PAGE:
Dharma, Color, and Culture: New Voices in Western Buddhism
Hilda Gutiérrez Baldoquín, editor
Berkeley: Parallax Press, 2004
200 pp.; $16.00 (paper)
“Dharma is coming full circle—to the ears, hands, and hearts of people of color where it began many centuries and generations ago in the time of the Buddha. This is a crucial pivoting point.” So says Kamala Masters in her foreword to this timely new compilation of essays, Dharma, Color, and Culture: New Voices in Western Buddhism, edited by Hilda Gutiérrez Baldoquín. Each of the twenty-six contributors, racially diverse and of different Buddhist traditions, establishes the precious connection to the fundamental truth of the dharma: From the experience of even the most profound suffering, our minds and hearts can flower into wisdom and compassion.
As Masters reminds us, the Buddha was a person of color “who taught to all those who were interested, regardless of their caste or clan.” Baldoquín points out in her introduction that “when speaking of the history of Western Buddhism in general—and its presence in the United States, in particular—it’s imperative that the point of origin not be located in a white, European American context. The story of how the Dharma reached the shores of the United States is embedded in the history of immigrants of color.” In this one volume, the suffering and despair peculiar to this history is on display in its manifold forms.
The book is organized in five sections, one for each of the Buddha’s Four Noble Truths plus a fifth—the Truth of Bringing the Teachings Home—devised by Baldoquín. Each essay essentially bears witness to the 2,600-year-old message of the Buddha—that our self-created suffering can be healed. As a collection it is unflinching in its homage to the First Noble Truth of the existence of suffering, yet it does not tarry there. Rather, the essays skillfully travel the path from suffering to peace in a way that will uplift and touch readers of all “castes and clans.”
The oral tradition seems very much alive here. These are essays about all of our humanity reverberating through time, speaking directly to us and opening our hearts to these unexcelled teachings in a personal and direct way.
As we learn from Alice Walker:
White racism…is the arrow that has pierced our collective heart. For centuries, we have tried to get the white archer to notice where his arrow has landed; to connect himself…to what he has done…. This teaching says: Enough. Screaming at the archer is a sure way to remain attached to your suffering rather than easing or eliminating it. A better way… through meditation…study and practice, [is] to free yourself from the pain of being shot, no matter who the archer might be.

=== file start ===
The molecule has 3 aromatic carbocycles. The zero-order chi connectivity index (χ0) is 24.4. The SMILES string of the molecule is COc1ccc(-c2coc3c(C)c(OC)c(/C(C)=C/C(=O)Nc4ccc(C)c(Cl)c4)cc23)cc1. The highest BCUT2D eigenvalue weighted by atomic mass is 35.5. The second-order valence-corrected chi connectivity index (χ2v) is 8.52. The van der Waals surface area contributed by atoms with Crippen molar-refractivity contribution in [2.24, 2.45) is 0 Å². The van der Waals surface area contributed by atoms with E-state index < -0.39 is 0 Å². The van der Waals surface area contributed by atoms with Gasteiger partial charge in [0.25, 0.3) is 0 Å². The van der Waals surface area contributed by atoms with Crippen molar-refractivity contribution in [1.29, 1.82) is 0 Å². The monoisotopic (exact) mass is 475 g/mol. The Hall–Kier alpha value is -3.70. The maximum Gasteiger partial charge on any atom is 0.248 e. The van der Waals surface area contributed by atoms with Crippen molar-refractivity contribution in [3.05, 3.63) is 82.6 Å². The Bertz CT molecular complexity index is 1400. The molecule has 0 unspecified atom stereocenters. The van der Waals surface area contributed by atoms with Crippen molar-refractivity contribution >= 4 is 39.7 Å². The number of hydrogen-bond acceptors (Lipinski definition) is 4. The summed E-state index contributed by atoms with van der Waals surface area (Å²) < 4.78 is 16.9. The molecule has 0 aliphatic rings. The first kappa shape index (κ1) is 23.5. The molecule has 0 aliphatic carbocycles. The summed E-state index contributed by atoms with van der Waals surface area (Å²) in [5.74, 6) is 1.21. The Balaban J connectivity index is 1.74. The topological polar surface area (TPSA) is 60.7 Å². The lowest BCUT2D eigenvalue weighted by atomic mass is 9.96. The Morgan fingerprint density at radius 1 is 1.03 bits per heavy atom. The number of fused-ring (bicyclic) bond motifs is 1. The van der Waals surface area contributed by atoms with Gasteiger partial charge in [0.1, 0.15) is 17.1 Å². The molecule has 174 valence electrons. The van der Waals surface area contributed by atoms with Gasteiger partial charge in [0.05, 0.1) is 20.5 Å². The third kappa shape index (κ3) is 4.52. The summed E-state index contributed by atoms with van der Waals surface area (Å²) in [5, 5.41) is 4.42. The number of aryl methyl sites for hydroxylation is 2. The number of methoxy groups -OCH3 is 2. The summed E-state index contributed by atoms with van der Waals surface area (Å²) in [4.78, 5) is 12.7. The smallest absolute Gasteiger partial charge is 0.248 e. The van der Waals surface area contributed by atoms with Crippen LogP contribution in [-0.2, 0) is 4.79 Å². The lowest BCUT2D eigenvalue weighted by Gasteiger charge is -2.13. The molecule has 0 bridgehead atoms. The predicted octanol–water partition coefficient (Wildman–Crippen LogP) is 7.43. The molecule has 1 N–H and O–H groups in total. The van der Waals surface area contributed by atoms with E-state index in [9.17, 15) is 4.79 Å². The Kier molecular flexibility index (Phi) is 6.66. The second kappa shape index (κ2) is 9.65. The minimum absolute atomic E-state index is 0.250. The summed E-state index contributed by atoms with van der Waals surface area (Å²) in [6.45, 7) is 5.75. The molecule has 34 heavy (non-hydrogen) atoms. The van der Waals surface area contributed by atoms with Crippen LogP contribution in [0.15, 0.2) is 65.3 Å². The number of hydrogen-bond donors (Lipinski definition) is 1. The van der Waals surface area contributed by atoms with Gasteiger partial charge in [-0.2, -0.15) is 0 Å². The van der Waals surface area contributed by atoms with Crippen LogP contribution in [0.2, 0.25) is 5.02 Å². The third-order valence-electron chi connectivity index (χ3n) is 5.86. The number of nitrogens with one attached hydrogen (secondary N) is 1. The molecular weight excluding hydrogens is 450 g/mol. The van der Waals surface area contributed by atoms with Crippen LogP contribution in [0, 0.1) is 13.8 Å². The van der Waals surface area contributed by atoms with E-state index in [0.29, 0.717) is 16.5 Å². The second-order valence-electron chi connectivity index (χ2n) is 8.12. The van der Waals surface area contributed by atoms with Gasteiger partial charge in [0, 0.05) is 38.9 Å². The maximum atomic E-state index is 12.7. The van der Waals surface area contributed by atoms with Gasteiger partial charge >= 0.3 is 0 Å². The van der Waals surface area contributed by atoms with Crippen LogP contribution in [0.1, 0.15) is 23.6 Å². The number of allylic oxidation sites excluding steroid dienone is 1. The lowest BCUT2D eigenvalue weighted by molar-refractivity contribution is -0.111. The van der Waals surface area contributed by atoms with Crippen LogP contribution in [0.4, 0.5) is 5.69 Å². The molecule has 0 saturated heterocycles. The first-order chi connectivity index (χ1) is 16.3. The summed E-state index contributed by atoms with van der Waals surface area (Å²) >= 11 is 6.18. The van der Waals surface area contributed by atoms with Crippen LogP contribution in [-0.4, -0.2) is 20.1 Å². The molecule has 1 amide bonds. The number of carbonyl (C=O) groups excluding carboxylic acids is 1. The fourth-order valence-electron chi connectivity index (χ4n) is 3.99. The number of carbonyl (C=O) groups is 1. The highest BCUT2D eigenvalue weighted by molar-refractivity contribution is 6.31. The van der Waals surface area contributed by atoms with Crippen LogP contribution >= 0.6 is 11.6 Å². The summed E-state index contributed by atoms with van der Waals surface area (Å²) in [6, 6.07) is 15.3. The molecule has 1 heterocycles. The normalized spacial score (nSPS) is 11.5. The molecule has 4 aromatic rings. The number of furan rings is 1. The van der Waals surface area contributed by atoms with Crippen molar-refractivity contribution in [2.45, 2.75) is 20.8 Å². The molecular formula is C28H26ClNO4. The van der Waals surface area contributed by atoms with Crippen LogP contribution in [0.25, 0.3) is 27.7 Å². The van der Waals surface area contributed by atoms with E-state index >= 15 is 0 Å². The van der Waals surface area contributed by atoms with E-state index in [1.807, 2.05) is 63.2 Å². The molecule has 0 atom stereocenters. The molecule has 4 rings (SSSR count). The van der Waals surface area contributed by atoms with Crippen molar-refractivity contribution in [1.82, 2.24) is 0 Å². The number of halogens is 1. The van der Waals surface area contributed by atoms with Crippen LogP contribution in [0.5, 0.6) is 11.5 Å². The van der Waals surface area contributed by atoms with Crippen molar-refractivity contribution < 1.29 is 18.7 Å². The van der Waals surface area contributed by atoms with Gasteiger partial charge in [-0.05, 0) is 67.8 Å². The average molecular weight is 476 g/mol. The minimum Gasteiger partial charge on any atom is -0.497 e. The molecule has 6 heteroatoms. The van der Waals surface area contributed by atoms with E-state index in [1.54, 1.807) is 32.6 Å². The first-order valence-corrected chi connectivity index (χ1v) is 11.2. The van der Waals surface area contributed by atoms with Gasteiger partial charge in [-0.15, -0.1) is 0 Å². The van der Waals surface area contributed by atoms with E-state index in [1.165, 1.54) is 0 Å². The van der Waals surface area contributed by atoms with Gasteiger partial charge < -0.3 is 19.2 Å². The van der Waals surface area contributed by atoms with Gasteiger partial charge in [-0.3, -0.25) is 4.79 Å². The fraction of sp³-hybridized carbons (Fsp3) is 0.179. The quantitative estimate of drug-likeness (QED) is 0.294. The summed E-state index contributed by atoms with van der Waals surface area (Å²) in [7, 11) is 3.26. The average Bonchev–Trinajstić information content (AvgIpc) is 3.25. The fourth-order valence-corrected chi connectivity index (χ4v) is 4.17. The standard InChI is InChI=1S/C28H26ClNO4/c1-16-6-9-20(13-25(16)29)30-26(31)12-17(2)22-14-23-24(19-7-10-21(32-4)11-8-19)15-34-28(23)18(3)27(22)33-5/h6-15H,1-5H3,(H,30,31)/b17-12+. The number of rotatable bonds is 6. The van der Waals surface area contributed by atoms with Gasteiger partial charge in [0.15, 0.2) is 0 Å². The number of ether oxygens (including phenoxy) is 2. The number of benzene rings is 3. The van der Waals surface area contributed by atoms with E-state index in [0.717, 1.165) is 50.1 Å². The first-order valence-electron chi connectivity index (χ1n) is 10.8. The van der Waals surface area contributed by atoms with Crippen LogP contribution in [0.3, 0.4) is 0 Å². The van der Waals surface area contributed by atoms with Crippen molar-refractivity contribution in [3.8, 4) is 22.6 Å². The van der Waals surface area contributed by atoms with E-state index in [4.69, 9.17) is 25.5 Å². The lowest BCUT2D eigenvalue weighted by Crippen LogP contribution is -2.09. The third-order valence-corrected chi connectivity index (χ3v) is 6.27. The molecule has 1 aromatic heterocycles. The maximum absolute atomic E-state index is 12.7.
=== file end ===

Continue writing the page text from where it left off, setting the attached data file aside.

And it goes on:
Along with stories that move our hearts, we are treated to a wide spectrum of wisdom, relative and absolute. We weep with Maxine Hong Kingston in her affecting story of a firestorm that devastated her house and her precious draft manuscript. We soften reading Zen priest Merle Kodo Boyd’s “Child of the South in Long Black Robes,” about a child of the Jim Crow South who recognizes herself in a Chinese Zen painting. We immerse our minds in the treatise by Buddhist scholar Charles Johnson, who meticulously shows us that within the framework of the Eightfold Path can be found all the “great treasures of the Buddha-dharma;” and we awaken with dharma teacher Viveka Chen to the empowering, simple, and difficult truth that “even in oppressive conditions, freedom can be had by freeing the mind.”
This is a new turning of the dharma in our Western community. We have come full circle, and in that circle is a broad spectrum of experience, honoring richness in diversity, yet not losing sight of our common humanity.
This article is available to subscribers only. Subscribe now for immediate access to the magazine plus video teachings, films, e-books, and more.Subscribe Now
Already a subscriber? Log in.